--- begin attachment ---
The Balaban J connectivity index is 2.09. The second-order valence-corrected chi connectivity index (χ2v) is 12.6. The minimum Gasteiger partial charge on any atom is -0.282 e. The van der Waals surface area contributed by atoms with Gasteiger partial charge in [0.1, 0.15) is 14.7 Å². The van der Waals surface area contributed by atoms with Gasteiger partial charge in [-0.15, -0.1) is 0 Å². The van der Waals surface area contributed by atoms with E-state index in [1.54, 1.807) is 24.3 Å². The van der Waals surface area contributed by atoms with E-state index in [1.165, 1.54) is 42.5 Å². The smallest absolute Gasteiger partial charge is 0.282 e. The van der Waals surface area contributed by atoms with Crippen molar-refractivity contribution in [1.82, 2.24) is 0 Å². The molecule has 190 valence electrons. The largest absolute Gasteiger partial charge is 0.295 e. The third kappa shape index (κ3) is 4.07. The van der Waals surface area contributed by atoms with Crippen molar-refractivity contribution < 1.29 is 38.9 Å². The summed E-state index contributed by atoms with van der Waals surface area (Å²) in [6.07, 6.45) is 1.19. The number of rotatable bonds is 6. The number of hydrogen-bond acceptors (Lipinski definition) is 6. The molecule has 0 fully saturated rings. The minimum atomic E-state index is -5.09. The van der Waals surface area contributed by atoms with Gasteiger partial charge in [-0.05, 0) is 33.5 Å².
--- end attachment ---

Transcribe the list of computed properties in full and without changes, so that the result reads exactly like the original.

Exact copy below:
The Balaban J connectivity index is 2.09. The second-order valence-corrected chi connectivity index (χ2v) is 12.6. The minimum Gasteiger partial charge on any atom is -0.282 e. The van der Waals surface area contributed by atoms with Gasteiger partial charge in [0.1, 0.15) is 14.7 Å². The van der Waals surface area contributed by atoms with Gasteiger partial charge in [-0.15, -0.1) is 0 Å². The van der Waals surface area contributed by atoms with E-state index in [1.54, 1.807) is 24.3 Å². The van der Waals surface area contributed by atoms with E-state index in [1.165, 1.54) is 42.5 Å². The smallest absolute Gasteiger partial charge is 0.282 e. The van der Waals surface area contributed by atoms with Crippen molar-refractivity contribution in [1.82, 2.24) is 0 Å². The molecule has 190 valence electrons. The largest absolute Gasteiger partial charge is 0.295 e. The third kappa shape index (κ3) is 4.07. The van der Waals surface area contributed by atoms with Crippen molar-refractivity contribution < 1.29 is 38.9 Å². The summed E-state index contributed by atoms with van der Waals surface area (Å²) in [6.07, 6.45) is 1.19. The number of rotatable bonds is 6. The number of hydrogen-bond acceptors (Lipinski definition) is 6. The molecule has 0 fully saturated rings. The minimum atomic E-state index is -5.09. The van der Waals surface area contributed by atoms with Gasteiger partial charge in [-0.05, 0) is 33.5 Å².